• SolarCity is making solar roof tiles and home battery storage solutions with the aim of eliminating our dependence on fossil fuels.
  • At SpaceX, Musk has dramatically cut the cost of sending satellites, and soon humans, to space by making reusable rockets a reality. He ultimately aims to make mankind an interplanetary species and establish a colony on Mars.

Not content to simultaneously revolutionise 3 industries, he has also found time to form companies to promote various other ideas, causes and concepts.

  • Supersonic intercity travel in vacuum tubes (HyperLoop)
  • Saving the world from rogue Artificial Intelligences (OpenAI)
  • Building a network of tunnels under Los Angeles to alleviate traffic congestion (TheBoringCompany)
  • Melding the capabilities of man and computer with brain-machine interfaces (Neuralink)

And he still has had time to father 6 children and inspire Robert Downey Junior’s portrayal of Tony Stark in the recent Marvel Iron Man and Avenger films…

Elon Musk makes a cameo in Iron Man 2

In fact it is difficult to write about Musk without feeling like a large man crush is being revealed to the world.

Musk also his his critics. He has been called a hyperactive, attention seeking, exaggerater. Former employees and colleagues will often describe a demanding and sometimes bullying darker side.

Such was my fascination with this figure that I recently read Ashley Vance’s biography of Musk.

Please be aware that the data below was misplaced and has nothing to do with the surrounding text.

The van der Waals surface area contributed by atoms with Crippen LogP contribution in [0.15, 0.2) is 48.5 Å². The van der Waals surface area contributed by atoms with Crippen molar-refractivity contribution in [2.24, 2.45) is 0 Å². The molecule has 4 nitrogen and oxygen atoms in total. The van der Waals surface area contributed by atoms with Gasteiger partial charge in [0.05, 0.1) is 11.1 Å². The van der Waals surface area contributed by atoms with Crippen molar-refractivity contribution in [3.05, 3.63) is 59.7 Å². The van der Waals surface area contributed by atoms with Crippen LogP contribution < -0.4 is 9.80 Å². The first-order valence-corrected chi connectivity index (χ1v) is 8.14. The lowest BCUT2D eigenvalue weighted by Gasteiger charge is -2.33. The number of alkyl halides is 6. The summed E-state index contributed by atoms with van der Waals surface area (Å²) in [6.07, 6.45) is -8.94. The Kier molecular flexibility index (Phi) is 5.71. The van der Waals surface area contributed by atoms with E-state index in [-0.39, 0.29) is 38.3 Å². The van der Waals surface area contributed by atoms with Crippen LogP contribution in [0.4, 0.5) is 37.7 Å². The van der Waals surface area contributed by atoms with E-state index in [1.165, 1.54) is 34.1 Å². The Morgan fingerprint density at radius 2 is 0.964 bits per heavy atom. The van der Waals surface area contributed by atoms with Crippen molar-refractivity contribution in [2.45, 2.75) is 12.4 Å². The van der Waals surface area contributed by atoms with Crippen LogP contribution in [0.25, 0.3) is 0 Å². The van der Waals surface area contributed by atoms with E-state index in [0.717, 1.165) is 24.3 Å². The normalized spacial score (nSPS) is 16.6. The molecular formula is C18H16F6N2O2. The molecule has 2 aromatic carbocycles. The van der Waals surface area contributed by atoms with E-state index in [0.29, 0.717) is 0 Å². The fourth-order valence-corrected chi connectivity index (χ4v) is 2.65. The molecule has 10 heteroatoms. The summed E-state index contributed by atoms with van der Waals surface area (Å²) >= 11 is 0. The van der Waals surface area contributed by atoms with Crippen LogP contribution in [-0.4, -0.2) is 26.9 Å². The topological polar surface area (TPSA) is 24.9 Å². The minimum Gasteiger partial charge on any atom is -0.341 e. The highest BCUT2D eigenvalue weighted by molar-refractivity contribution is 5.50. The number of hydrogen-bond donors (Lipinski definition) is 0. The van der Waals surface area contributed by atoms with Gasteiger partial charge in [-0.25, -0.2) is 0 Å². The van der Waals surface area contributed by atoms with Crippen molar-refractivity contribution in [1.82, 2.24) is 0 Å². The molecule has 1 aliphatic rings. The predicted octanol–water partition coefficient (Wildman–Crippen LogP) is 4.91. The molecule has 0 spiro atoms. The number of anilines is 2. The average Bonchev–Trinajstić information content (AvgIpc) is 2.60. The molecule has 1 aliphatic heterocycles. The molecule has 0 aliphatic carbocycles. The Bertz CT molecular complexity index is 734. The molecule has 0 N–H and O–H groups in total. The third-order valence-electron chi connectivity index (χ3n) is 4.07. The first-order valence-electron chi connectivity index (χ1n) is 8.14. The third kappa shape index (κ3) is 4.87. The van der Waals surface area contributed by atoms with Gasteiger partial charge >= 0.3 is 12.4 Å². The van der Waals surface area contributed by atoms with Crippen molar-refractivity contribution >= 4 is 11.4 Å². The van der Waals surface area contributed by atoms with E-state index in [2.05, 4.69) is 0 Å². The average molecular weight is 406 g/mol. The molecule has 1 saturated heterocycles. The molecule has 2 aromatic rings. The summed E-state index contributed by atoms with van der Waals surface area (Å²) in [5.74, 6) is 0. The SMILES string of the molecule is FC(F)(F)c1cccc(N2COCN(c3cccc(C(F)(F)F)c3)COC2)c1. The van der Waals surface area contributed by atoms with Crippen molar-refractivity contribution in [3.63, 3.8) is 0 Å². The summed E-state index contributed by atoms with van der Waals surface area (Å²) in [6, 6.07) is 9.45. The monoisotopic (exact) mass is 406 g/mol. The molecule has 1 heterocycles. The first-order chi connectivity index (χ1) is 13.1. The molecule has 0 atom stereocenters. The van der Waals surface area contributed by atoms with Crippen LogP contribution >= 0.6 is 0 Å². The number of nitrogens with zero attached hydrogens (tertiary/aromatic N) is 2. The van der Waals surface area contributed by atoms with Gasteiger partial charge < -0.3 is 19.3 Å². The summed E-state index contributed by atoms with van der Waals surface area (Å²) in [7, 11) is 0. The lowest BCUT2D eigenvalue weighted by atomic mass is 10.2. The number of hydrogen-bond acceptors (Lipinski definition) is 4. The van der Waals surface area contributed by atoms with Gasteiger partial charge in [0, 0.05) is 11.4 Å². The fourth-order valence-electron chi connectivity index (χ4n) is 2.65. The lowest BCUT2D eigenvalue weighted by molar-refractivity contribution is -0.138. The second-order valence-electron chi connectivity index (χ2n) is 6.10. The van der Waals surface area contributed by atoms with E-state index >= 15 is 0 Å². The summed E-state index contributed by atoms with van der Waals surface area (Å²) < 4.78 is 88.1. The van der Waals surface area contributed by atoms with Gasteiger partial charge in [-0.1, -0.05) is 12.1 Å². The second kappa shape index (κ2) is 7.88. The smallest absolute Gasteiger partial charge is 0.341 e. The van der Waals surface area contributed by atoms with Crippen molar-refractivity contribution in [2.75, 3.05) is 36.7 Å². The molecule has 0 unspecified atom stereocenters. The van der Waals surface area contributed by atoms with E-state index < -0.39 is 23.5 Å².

I have tried to digest the information and distill some lessons relevant to my life/role as a GP interested in organisational development and technology… They may be of interest to you too…

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Anatomy of a Doctorpreneur 5/5 – The Pitch

When picturing an entrepreneurial pitch, most people’s minds will turn to the popular BBC TV show Dragon’s Den. Business owners braving the scrutiny of the rich, experienced and powerful dragons in a make or break attempt to win funding over 10, or so, awkward minutes.

However, pitching a company or idea can take many different forms. The audience isn’t always an investor. Other people also need convincing that your business will work. Key employees, customers, partner’s, family and friends will all need persuading at times. And, often this persuading is accomplished over many conversations, rather than a single event.

Some consider the reality of successful pitching more like dating. You need to show up, make a good impression, put in some effort and show passion. But, at least initially, leave them wanting more and give them a reason to look forward to that next date.


Our journey through this 5 part series exploring the world of entrepreneurs and medical startups is nearly at an end. We have travelled through the process of becoming a founder, finding a good service or product idea, assembling a winning startup team, and identifying sources of funding. Today, in this final installment, we will examine the important skill of delivering a good pitch.

In this post, we will explore general tips for delivering a good pitch and consider some of the building blocks for constructing a versatile “pitch deck”. A useful resource to support pitching to a variety of audiences.


Pitching your medical startup – General tips

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Transitions2017 Innovation on a budget

You may have noticed that I haven’t posted for a few weeks. No, I have not been off on an Easter holiday to the sun. I have in fact been hard at work on another project. Busy wearing another of my hats as Honorary Secretary of the RCGP Vale of Trent Faculty, I have been helping organise a day conference and then editing video and building a website to showcase the event.